And if you don't like my name, vote for one of the other 8 options. Then it will just be like all the other times I got involved in student government. *hangs*head*in*shame*and*skulks*off*of*stage*.

August 13, 2003

WS-I Basic Profile Testing Tools

For anyone that's been reading the technical news lately WS-I relased the 1.0 WS-I Basic Profile (WBP). Basically it's a document that takes several of the published documents relating to web services and removes as much of the ambiguity that it can. Clearly there was some policiticing in the process in some of the rules but most of the "don't do that" rules fall under the realm of vauge and ill-defined.

One of the nice things is that they also have a set of testing tools. They current;y in beta but cover the bulk of the big "gotchas" from the spec. Implmentations are available in Java (based predominantly on Xerces and Axis) and C# (based on .NET). Source is not available. I spent most of today running these against the WSDL definitions I am developing and glean some suprising details.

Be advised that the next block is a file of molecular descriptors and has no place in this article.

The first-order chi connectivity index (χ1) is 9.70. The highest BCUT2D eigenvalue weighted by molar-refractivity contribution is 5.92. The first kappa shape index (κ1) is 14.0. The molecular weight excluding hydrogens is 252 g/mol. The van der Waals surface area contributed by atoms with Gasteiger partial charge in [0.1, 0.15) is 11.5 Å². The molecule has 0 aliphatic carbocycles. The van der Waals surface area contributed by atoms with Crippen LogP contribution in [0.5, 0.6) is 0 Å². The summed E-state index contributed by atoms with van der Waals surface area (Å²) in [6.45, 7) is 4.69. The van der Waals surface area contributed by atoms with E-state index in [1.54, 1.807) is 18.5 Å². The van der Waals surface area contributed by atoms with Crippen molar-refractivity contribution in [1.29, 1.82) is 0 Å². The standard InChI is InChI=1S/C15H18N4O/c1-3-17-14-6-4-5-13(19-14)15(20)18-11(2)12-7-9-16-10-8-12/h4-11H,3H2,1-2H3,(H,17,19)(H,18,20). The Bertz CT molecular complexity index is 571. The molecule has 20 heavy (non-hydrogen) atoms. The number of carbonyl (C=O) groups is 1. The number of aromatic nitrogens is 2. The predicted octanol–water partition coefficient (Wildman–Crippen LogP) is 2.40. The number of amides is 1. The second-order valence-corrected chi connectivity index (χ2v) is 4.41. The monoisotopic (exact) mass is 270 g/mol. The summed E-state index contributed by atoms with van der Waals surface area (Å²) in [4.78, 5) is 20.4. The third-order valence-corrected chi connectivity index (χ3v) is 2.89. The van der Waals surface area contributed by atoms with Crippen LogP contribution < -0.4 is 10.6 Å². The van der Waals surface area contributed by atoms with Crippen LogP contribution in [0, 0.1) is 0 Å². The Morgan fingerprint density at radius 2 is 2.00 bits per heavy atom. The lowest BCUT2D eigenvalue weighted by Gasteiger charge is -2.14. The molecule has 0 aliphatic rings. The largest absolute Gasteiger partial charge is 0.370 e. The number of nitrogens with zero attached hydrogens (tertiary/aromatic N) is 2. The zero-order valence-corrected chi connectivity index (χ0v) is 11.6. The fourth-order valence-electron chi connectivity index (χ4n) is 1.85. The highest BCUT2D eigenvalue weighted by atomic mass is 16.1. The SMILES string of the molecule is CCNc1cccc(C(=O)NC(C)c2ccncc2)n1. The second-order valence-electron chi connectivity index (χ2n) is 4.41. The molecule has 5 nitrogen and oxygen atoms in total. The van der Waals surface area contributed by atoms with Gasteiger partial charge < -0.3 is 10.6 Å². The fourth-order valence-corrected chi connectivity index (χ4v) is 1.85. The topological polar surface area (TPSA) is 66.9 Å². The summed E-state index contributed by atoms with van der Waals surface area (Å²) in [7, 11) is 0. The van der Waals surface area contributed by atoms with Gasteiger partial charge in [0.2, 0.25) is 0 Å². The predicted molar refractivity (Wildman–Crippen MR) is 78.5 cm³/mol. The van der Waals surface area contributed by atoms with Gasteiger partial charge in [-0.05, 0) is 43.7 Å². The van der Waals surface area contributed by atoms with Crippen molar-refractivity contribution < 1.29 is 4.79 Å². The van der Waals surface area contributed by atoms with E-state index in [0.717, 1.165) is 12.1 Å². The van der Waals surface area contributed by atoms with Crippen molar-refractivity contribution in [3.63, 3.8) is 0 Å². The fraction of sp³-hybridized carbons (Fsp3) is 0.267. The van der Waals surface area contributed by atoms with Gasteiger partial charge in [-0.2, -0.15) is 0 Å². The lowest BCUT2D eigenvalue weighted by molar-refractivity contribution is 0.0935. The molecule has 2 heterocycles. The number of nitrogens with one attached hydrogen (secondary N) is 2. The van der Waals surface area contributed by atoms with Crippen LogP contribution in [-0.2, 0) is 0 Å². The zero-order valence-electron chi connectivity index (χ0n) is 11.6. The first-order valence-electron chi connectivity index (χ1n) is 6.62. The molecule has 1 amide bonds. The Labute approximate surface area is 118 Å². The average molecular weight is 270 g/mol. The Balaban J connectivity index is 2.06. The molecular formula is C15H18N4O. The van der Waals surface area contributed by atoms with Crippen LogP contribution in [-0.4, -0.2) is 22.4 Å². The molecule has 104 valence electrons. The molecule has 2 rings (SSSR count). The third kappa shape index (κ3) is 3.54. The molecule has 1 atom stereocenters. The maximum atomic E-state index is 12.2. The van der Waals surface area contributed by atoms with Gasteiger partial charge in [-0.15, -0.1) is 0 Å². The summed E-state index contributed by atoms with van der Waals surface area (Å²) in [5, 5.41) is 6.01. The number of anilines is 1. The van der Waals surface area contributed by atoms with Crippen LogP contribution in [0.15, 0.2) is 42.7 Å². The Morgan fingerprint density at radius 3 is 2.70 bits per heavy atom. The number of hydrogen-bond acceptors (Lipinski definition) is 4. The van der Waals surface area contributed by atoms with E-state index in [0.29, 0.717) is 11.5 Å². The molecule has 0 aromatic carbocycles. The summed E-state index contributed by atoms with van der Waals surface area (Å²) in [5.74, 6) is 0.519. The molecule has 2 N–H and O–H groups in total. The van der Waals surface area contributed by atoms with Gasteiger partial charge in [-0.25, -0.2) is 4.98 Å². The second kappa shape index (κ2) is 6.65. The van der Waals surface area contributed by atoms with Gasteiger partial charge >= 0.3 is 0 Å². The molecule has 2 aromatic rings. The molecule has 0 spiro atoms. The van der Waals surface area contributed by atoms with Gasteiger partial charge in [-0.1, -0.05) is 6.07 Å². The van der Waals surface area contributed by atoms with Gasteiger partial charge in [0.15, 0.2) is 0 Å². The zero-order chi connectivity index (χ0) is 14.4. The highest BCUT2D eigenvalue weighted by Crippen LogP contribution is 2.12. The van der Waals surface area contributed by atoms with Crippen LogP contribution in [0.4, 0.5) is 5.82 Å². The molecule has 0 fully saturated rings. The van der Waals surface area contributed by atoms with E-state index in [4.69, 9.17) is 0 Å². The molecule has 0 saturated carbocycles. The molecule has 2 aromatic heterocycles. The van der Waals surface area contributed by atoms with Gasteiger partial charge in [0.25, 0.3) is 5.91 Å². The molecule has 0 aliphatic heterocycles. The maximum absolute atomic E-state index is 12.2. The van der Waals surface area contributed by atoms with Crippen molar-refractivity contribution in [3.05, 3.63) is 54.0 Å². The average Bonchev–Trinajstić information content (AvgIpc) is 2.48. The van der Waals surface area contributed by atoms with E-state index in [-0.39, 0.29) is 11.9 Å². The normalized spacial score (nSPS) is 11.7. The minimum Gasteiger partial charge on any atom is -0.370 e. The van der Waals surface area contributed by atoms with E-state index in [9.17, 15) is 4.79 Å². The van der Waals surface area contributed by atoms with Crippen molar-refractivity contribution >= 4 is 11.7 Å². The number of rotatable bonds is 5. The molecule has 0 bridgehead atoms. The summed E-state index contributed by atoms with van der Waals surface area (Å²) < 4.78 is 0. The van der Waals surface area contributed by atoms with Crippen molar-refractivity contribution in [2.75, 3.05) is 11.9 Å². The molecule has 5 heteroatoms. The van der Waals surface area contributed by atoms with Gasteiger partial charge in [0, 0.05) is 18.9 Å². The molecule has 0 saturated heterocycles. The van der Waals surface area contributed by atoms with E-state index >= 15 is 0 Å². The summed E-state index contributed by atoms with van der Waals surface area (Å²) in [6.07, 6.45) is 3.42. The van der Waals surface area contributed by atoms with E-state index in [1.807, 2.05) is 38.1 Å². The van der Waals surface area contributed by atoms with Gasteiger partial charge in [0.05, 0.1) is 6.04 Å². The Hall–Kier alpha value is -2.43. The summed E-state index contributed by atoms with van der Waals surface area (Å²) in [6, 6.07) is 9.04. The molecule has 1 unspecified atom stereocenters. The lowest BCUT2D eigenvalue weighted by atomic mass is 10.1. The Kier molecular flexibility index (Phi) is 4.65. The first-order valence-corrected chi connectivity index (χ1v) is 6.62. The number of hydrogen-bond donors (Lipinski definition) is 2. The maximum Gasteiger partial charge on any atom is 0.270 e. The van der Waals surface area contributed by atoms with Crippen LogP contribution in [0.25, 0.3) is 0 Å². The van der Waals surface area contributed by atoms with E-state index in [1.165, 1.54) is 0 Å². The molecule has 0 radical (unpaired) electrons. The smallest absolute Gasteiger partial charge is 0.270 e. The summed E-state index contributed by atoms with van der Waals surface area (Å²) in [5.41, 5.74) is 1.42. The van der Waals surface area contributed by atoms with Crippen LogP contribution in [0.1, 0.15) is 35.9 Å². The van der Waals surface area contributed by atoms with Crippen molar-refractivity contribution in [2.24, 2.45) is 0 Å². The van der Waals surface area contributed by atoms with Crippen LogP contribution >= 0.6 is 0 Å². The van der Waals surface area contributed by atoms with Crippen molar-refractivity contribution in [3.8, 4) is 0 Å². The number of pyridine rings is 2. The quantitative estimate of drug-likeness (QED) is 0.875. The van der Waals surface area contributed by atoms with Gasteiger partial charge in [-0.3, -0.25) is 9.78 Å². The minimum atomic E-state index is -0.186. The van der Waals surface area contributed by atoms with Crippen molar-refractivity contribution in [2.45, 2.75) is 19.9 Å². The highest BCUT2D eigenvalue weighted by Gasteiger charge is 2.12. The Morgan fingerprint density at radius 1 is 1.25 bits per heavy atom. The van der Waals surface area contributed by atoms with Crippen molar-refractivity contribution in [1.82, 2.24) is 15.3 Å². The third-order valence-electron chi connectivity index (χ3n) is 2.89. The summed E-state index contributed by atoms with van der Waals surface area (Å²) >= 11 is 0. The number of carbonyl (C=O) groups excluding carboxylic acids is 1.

• Axis 1.1's WSDL2Java accepts a lot of WSDL that lies outside of the WBP. That's possiblbly because it generates a lot from Java2WSDL that lies outside of WBP. I consider that a good thing for WSDL2Java becuase it accepts what is within the basic profile (it's a tool, not a WSB conformance cop). I consider this a bad thing for Java2WSDL since some users are just going to blindly use the tool and say "Look! Web Services! Oohh. Aahh." Highlights (all WBP restrictions from the original WSDL spec) are the name element missing from the wsdl:fault element in the bindings, creating types instead of elements for the parts that are fault responses, and using wsdl:import to point to schema files.